Community Classroom

Let's Explore the Sea Floor: Sea Urchins

A sea urchin with brown stripes and green spikes.
Author: Olivia Alexander

Have you ever found a sea urchin shell along the beach?

Sea urchins are amazing invertebrates that spend their adult lives crawling along the seafloor with their tube feet. These tube feet extend right out of their calcium carbonate shells and suction to surfaces with their water vascular system. 

We have an abundance of green sea urchins in Deep Bay that can be found in tidal pools and between rocks during low tide. Low tide is when the water level is at its lowest and more of the coastline is exposed to the air. Sea urchins can be found in almost any ocean basin around the world and at any depth!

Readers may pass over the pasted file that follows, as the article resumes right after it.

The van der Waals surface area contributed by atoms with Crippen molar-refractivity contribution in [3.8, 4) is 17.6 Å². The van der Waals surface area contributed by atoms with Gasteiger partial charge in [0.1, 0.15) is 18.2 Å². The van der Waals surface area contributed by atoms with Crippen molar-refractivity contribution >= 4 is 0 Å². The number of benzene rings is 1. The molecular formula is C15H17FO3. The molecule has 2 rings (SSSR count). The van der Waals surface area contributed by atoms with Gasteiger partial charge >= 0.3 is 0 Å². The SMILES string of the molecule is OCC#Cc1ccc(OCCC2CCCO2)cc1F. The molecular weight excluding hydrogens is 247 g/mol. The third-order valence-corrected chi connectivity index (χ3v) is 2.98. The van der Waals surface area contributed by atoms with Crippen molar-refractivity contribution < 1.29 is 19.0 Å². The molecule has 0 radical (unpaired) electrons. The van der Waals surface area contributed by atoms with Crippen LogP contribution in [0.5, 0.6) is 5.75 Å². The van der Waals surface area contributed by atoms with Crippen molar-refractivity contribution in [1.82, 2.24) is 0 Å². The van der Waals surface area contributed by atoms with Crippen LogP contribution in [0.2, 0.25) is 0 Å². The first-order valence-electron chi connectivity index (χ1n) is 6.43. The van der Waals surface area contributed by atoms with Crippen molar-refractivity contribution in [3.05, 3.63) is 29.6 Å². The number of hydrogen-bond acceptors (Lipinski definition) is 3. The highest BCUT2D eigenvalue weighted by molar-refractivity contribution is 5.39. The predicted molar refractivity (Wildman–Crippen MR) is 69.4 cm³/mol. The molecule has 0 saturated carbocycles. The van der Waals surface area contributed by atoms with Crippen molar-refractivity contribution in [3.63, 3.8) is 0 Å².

Their shells are covered in long spikes. Ouch! These spikes help to make them look unappetizing (If I was a fish, I wouldn’t want to eat an urchin!) and they have sensory organs that help them to sense light. Sea urchins don’t like light! They will move away from bright lights to find a nice, dark place to rest.

Sea urchins have mouths. Their mouth is on the bottom of their shell and they have many teeth. They use these teeth to eat anything they can reach! Sea urchins have been known to create Sea Urchin Deserts – wastelands along the seafloor where no plants grow. 

Although they are cute and small, they can have a huge impact on the seafloor! 

Check out our sea urchin talk below or join us on the Deep Bay Marine Field Station’s Facebook page for a LIVE session every Tuesday at 12:30 pm PST. 

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